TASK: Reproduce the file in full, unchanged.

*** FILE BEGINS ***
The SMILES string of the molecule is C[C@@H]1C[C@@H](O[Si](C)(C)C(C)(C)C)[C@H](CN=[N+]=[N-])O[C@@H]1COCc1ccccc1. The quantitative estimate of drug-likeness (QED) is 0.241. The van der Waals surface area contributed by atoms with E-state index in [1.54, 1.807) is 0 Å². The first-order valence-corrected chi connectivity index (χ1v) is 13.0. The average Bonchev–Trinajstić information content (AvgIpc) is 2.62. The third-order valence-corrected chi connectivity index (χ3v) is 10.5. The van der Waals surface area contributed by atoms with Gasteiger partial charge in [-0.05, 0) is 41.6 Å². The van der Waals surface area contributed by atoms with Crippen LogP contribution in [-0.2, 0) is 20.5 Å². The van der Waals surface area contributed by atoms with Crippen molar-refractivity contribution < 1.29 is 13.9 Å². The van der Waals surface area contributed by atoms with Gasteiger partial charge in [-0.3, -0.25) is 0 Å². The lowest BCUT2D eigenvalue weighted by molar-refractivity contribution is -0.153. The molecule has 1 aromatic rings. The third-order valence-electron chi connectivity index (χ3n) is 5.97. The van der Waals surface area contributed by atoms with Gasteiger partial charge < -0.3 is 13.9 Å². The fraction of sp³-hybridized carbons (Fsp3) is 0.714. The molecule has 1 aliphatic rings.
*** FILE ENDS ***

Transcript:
The SMILES string of the molecule is C[C@@H]1C[C@@H](O[Si](C)(C)C(C)(C)C)[C@H](CN=[N+]=[N-])O[C@@H]1COCc1ccccc1. The quantitative estimate of drug-likeness (QED) is 0.241. The van der Waals surface area contributed by atoms with E-state index in [1.54, 1.807) is 0 Å². The first-order valence-corrected chi connectivity index (χ1v) is 13.0. The average Bonchev–Trinajstić information content (AvgIpc) is 2.62. The third-order valence-corrected chi connectivity index (χ3v) is 10.5. The van der Waals surface area contributed by atoms with Gasteiger partial charge in [-0.05, 0) is 41.6 Å². The van der Waals surface area contributed by atoms with Crippen LogP contribution in [-0.2, 0) is 20.5 Å². The van der Waals surface area contributed by atoms with Crippen molar-refractivity contribution < 1.29 is 13.9 Å². The van der Waals surface area contributed by atoms with Gasteiger partial charge in [-0.3, -0.25) is 0 Å². The lowest BCUT2D eigenvalue weighted by molar-refractivity contribution is -0.153. The molecule has 1 aromatic rings. The third-order valence-electron chi connectivity index (χ3n) is 5.97. The van der Waals surface area contributed by atoms with Gasteiger partial charge < -0.3 is 13.9 Å². The fraction of sp³-hybridized carbons (Fsp3) is 0.714. The molecule has 1 aliphatic rings.